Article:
Our neighbors down the street asked to keep an eye on their house this weekend because they were driving down to DC to visit family. There really isn’t much to the job. Their cat has his own entry and a food dispenser that automatically refills itself. But before they left they gave us the most beautiful Thanksgiving Day flower arrangement to reward us for the task.
We didn’t watch the parade or any football and we didn’t get together with any family members. We didn’t even have turkey but we used the flowers as a centerpiece when we celebrated the holiday with four friends.
I’m not sure how people call themselves vegetarians but then eat fish. We know a few people like that and two of them were having dinner with us. Our menu Was comprised of what we all brought to the table and it was just fantastic.
We started with cheese, some stinky Bleu, Manchego and a New York Chedder and then followed that with a few tapa like portions of warmed, fresh figs with a vinegret and goat cheese dollop and then some calamari in Peggi’s homemade tomato sauce.
We sat down for the rest but the conversation never stopped. Baked potatoes, sliced but not all the way through so they were still in the form of a potato, poached white fish in a cream sauce, roasted Brussels sprouts and a kale salad made an arrangement as sweet as the flowers. And then the pumpkin pie, which baked while we ate, sent us over the edge. Somehow the night went on forever and I am thankful.
November 26th, 2014
Everything in our town is split down the middle by the north/south extension of Goodman Street, Kings Highway. I love that name now but it used to bug me when I was going to Kearney. Even though the high school was at the start of Kings Highway I preferred to call it Goodman. We were called the Bishop Kearney Kings and I figured they named the street after that dump. I couldn’t wait to get out of there and after two years my parents finally gave in.
Kings Highway may have been a highway when kings ruled but it is not what we know as a highway today. When it crosses Titus, right where this picture was taken, the road becomes a miniature, two lane, Blue Ridge Parkway as it winds its way northward to the lake. There are very few houses, the road washes out frequently and it is surrounded by undeveloped parts of Durand Eastman Park. The view in fact is regal.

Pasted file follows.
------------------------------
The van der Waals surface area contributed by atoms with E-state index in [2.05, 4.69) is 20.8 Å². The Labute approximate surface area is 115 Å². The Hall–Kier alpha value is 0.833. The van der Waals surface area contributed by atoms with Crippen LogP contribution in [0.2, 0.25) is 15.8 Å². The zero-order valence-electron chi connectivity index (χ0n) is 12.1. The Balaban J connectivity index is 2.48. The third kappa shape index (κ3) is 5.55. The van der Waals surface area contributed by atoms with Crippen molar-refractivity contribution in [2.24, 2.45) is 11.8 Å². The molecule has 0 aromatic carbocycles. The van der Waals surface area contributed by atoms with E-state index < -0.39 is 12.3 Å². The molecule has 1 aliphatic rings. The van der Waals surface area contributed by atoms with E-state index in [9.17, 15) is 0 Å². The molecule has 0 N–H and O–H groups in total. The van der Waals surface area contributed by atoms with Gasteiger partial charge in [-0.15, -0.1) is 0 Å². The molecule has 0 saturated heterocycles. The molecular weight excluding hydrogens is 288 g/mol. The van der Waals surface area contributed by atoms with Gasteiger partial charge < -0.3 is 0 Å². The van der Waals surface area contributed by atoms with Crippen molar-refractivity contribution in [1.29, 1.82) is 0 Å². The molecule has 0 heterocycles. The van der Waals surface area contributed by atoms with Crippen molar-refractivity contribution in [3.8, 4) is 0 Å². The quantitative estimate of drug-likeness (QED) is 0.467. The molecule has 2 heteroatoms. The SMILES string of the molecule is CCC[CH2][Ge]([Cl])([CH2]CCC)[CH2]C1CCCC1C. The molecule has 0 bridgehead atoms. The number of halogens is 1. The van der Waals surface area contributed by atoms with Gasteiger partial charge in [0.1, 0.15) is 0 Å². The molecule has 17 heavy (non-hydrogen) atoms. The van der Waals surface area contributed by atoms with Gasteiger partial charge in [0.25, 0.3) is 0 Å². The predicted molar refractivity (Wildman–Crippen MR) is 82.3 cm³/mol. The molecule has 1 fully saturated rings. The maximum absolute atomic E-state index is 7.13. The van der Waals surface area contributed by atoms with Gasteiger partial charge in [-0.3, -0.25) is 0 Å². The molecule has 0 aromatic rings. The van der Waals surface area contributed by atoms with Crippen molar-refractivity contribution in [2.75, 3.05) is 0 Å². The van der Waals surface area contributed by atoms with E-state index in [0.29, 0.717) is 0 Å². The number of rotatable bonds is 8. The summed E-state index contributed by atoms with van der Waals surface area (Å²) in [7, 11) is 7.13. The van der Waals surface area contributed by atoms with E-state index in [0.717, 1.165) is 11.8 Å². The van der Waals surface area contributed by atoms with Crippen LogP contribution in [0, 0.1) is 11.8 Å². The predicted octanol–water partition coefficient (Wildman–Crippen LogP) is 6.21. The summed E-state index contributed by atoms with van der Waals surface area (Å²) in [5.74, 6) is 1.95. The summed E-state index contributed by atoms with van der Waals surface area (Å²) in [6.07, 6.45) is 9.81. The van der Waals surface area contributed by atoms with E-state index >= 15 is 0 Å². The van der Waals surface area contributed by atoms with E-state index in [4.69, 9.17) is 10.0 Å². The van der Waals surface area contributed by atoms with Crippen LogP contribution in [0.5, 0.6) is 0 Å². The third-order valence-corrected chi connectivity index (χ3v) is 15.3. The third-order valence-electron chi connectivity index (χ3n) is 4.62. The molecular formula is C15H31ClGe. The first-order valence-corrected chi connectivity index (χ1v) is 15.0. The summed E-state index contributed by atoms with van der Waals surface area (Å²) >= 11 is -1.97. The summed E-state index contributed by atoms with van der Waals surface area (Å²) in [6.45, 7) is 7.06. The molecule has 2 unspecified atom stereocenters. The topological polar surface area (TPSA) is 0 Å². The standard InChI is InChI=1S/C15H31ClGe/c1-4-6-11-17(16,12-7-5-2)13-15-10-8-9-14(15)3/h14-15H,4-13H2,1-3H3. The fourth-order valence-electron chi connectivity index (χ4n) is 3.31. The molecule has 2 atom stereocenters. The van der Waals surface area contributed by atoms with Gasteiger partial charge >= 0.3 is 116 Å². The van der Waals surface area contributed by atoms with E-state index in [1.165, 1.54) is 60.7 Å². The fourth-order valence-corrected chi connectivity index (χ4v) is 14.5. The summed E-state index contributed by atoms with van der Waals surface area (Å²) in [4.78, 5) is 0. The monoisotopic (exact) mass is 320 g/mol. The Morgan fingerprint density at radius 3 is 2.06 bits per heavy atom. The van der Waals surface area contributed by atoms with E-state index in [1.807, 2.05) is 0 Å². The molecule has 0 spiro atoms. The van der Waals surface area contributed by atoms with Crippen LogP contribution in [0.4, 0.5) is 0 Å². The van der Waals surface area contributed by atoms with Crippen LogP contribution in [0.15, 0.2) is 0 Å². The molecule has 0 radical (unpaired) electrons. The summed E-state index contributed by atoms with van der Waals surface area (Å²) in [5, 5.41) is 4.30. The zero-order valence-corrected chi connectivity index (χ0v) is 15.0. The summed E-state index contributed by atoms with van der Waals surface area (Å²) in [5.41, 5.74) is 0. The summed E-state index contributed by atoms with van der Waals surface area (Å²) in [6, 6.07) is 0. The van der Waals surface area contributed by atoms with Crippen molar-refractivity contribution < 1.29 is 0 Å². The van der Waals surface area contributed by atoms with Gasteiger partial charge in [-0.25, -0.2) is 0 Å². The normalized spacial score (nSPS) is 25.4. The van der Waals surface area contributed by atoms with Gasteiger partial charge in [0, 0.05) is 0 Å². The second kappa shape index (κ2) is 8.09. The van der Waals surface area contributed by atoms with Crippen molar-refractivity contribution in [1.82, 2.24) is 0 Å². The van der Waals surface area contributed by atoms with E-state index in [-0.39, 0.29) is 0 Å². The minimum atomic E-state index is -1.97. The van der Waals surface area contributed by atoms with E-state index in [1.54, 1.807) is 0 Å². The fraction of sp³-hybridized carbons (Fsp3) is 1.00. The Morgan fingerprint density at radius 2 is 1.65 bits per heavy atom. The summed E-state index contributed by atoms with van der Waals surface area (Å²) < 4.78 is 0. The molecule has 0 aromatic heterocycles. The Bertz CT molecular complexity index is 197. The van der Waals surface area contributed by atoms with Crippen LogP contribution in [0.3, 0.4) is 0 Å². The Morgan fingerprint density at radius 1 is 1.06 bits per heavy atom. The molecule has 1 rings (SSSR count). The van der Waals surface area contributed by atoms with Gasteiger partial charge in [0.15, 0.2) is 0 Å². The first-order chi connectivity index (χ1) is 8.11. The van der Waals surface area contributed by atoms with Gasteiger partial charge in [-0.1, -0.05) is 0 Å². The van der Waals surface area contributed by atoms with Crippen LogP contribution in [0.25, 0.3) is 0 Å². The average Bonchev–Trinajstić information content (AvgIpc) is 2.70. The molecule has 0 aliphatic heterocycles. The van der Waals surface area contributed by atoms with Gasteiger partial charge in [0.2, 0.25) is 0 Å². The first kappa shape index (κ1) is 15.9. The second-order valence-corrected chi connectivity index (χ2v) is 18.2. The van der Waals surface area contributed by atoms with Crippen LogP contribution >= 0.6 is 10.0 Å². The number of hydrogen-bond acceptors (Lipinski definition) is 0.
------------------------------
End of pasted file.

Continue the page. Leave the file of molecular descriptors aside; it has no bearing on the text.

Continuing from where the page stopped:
We have always had two libraries in this town but they plan to close both when this new library building, at Titus and Kings Highway, is complete. I’m holding my breath that the art section will be better than the one we have up by Wegmans.
November 25th, 2014
My parents weren’t home so my sister brought her grandchild over here and let her loose. I was working on some paintings so she wound up down in the studio with me. I managed to carry on but at least half, no, more that half of my time was spent as assistant to her. More paper, fresh water, bigger brush. “I’m done with this one,” she would say and I’d drop what I was doing and attend to her needs. I really got a sense of what it would be like to be an artist’s assistant. They want to keep the juices flowing and stay productive and all of the mucky muck is handled by the assistant. My work was secondary. The world is demanding dinosaurs for their refrigerators.
Margaret Explosion has a very special show lined up for tomorrow. It’s a vegetarian, as in no vocals, Thanksgiving eve performance of all new material. Here’s one from last week.
Margaret Explosion – Pinball